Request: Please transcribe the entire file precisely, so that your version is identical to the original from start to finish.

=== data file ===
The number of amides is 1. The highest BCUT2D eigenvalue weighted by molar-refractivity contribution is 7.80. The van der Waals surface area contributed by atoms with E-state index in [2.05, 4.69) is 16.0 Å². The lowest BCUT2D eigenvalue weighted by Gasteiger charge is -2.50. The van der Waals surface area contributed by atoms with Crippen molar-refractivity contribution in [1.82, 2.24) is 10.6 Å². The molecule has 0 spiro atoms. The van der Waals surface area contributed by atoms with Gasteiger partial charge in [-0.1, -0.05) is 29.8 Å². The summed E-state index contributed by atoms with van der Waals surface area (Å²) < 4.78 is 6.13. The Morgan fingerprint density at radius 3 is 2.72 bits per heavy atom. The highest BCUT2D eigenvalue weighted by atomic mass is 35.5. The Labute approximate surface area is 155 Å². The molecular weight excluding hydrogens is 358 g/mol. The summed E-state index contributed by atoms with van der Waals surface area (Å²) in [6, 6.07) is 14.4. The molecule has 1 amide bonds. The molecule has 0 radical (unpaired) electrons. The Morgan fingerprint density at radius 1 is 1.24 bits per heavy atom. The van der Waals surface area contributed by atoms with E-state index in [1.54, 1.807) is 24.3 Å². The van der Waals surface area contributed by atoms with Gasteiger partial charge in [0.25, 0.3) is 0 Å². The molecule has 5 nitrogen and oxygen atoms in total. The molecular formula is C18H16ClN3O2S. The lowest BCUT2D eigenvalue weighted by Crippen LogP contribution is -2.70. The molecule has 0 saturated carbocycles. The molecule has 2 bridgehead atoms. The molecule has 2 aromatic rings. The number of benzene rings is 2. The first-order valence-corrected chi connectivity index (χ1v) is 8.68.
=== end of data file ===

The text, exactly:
The number of amides is 1. The highest BCUT2D eigenvalue weighted by molar-refractivity contribution is 7.80. The van der Waals surface area contributed by atoms with E-state index in [2.05, 4.69) is 16.0 Å². The lowest BCUT2D eigenvalue weighted by Gasteiger charge is -2.50. The van der Waals surface area contributed by atoms with Crippen molar-refractivity contribution in [1.82, 2.24) is 10.6 Å². The molecule has 0 spiro atoms. The van der Waals surface area contributed by atoms with Gasteiger partial charge in [-0.1, -0.05) is 29.8 Å². The summed E-state index contributed by atoms with van der Waals surface area (Å²) < 4.78 is 6.13. The Morgan fingerprint density at radius 3 is 2.72 bits per heavy atom. The highest BCUT2D eigenvalue weighted by atomic mass is 35.5. The Labute approximate surface area is 155 Å². The molecular weight excluding hydrogens is 358 g/mol. The summed E-state index contributed by atoms with van der Waals surface area (Å²) in [6, 6.07) is 14.4. The molecule has 1 amide bonds. The molecule has 0 radical (unpaired) electrons. The Morgan fingerprint density at radius 1 is 1.24 bits per heavy atom. The van der Waals surface area contributed by atoms with E-state index in [1.54, 1.807) is 24.3 Å². The van der Waals surface area contributed by atoms with Gasteiger partial charge in [0.25, 0.3) is 0 Å². The molecule has 5 nitrogen and oxygen atoms in total. The molecular formula is C18H16ClN3O2S. The lowest BCUT2D eigenvalue weighted by Crippen LogP contribution is -2.70. The molecule has 0 saturated carbocycles. The molecule has 2 bridgehead atoms. The molecule has 2 aromatic rings. The number of benzene rings is 2. The first-order valence-corrected chi connectivity index (χ1v) is 8.68.